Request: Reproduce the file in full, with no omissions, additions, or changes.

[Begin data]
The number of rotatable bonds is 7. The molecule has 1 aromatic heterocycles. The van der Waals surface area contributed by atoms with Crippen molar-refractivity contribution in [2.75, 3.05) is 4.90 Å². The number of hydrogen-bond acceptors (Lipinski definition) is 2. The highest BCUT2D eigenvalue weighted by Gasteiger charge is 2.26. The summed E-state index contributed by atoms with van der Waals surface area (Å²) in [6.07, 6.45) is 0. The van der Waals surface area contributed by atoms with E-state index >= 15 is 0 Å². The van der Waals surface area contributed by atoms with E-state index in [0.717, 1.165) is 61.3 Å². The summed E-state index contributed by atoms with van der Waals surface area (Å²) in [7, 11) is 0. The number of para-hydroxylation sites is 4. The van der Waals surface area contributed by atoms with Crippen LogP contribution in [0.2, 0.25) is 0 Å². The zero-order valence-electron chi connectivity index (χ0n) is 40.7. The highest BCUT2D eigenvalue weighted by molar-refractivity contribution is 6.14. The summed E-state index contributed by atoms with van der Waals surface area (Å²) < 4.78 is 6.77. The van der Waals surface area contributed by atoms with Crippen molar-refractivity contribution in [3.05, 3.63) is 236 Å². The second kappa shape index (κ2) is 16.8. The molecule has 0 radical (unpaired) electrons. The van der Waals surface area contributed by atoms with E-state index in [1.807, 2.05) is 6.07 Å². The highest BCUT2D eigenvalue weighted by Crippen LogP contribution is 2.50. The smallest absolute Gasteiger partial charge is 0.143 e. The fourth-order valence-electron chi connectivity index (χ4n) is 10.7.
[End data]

The number of rotatable bonds is 7. The molecule has 1 aromatic heterocycles. The van der Waals surface area contributed by atoms with Crippen molar-refractivity contribution in [2.75, 3.05) is 4.90 Å². The number of hydrogen-bond acceptors (Lipinski definition) is 2. The highest BCUT2D eigenvalue weighted by Gasteiger charge is 2.26. The summed E-state index contributed by atoms with van der Waals surface area (Å²) in [6.07, 6.45) is 0. The van der Waals surface area contributed by atoms with E-state index >= 15 is 0 Å². The van der Waals surface area contributed by atoms with E-state index in [0.717, 1.165) is 61.3 Å². The summed E-state index contributed by atoms with van der Waals surface area (Å²) in [7, 11) is 0. The number of para-hydroxylation sites is 4. The van der Waals surface area contributed by atoms with Crippen LogP contribution in [0.2, 0.25) is 0 Å². The zero-order valence-electron chi connectivity index (χ0n) is 40.7. The highest BCUT2D eigenvalue weighted by molar-refractivity contribution is 6.14. The summed E-state index contributed by atoms with van der Waals surface area (Å²) < 4.78 is 6.77. The van der Waals surface area contributed by atoms with Crippen molar-refractivity contribution in [3.05, 3.63) is 236 Å². The second kappa shape index (κ2) is 16.8. The molecule has 0 radical (unpaired) electrons. The van der Waals surface area contributed by atoms with E-state index in [1.807, 2.05) is 6.07 Å². The highest BCUT2D eigenvalue weighted by Crippen LogP contribution is 2.50. The smallest absolute Gasteiger partial charge is 0.143 e. The fourth-order valence-electron chi connectivity index (χ4n) is 10.7.